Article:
Oliver Lee ’10 participated in the Swimming World Championships in Stockholm, Sweden, and Berlin, Germany in November 2009.
Lee, who last year helped lead the boys’ varsity swim team to a New England Championship by winning both the 50 and 100-yard freestyle, qualified for the events at the U.S. Open last August. In order to qualify for the events in Sweden and Berlin, Lee had to post at least the second fastest time for men under 18, which he managed to do in the 50-yard freestyle event.
While in Sweden and Berlin, Lee was a member of the United States’ under-18 team, along with other Americans who qualified for the event. Racing against swimmers from all over the world, Lee grew more comfortable on the international stage and gained some experience in international swimming competition. Competitors ranged from ages 14 to 48; however, Lee competed exclusively in the under-18 division.
Lee’s busy schedule in Sweden consisted of the 50-meter freestyle (in which he earned his best result, 37th place), the 100 meter freestyle, and the 50 meter butterfly event, which, according to Lee “is not a regulation event, but they had it for fun at this meet.” In Berlin, he had a similarly packed schedule as he participated in the 50-meter freestyle, 100-meter butterfly, and the 100-meter individual medley, which again is not an Olympic event, but was put in place in order to give some swimmers more time competing with their respective age groups.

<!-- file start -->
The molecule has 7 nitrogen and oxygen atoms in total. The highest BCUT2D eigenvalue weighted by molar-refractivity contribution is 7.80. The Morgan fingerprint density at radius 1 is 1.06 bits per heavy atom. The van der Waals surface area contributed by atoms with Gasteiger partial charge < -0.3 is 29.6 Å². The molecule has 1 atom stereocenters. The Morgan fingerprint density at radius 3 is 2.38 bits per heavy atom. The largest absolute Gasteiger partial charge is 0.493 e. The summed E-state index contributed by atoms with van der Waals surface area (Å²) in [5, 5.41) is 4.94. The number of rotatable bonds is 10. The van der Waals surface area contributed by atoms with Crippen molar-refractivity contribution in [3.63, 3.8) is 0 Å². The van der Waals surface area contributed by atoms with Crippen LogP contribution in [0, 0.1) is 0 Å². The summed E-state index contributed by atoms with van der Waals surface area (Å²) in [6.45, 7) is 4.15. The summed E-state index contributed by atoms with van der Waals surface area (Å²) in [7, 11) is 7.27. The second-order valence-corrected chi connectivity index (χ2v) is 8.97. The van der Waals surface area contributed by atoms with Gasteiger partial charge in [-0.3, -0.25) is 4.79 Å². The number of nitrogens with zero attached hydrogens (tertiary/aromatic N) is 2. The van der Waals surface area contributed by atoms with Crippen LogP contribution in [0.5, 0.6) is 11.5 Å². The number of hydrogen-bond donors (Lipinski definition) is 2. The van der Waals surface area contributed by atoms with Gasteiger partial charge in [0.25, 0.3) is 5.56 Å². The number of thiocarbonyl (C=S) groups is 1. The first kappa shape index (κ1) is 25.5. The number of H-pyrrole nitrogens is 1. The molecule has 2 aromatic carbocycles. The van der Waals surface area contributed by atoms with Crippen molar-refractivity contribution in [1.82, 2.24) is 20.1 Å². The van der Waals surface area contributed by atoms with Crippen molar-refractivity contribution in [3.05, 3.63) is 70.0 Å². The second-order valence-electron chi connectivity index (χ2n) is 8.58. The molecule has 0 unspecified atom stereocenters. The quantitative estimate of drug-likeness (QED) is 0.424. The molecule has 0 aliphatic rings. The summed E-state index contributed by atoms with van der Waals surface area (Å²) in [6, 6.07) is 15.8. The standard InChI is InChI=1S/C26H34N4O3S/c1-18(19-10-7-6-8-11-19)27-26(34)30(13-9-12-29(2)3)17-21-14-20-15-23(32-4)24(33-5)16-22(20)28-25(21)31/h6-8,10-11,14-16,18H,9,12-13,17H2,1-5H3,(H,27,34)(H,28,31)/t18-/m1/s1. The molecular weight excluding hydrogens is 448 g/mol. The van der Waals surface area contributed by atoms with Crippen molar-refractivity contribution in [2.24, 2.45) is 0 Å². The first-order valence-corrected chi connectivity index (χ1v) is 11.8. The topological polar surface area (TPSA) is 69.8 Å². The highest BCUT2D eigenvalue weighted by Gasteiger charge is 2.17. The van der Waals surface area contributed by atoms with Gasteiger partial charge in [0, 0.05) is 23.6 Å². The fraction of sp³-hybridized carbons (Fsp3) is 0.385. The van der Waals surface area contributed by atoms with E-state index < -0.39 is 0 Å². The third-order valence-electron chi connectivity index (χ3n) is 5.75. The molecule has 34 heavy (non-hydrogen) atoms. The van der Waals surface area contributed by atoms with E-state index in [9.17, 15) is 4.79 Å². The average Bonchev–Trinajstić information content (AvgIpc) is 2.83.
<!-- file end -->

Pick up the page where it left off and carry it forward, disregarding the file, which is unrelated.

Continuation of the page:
Though Lee spent a lot of time in the pool, the trip was not all about the competition. While at the event, Lee had the opportunity to swim, meet, and talk with Michael Phelps, the 12-time Olympic gold medalist, and world record holder for the 100 and 200-meter butterfly events.
Meeting Phelps, however, was not Lee’s favorite part of the event. “I was fortunate enough to talk to the record holder of the 50 freestyle, Frederick Bousquet,” said Lee.
Bousquet, hailing from France, not only holds the world record for the 50-meter freestyle event at 20.94 seconds, but he was also the first man to swim the slightly shorter 50-yard freestyle event under 19 seconds. Meeting a man who excelled so greatly and holds records in Lee’s best events proved to be one of the highlights of an event that was already filled with the excitement of competing with and against Olympians from around the world.
While competing in Europe, Lee also got the opportunity to do a little bit of tourism around Stockholm and Berlin. In Stockholm, he had the opportunity to walk around the city, enjoying all of the exciting things that the city had to offer, and in Berlin, he took a bus tour during which he got to see numerous historical sights, including the remains of the Berlin Wall.
“I really enjoyed racing with all the Olympians. The event was an excellent way to be introduced to the level of international swimming.”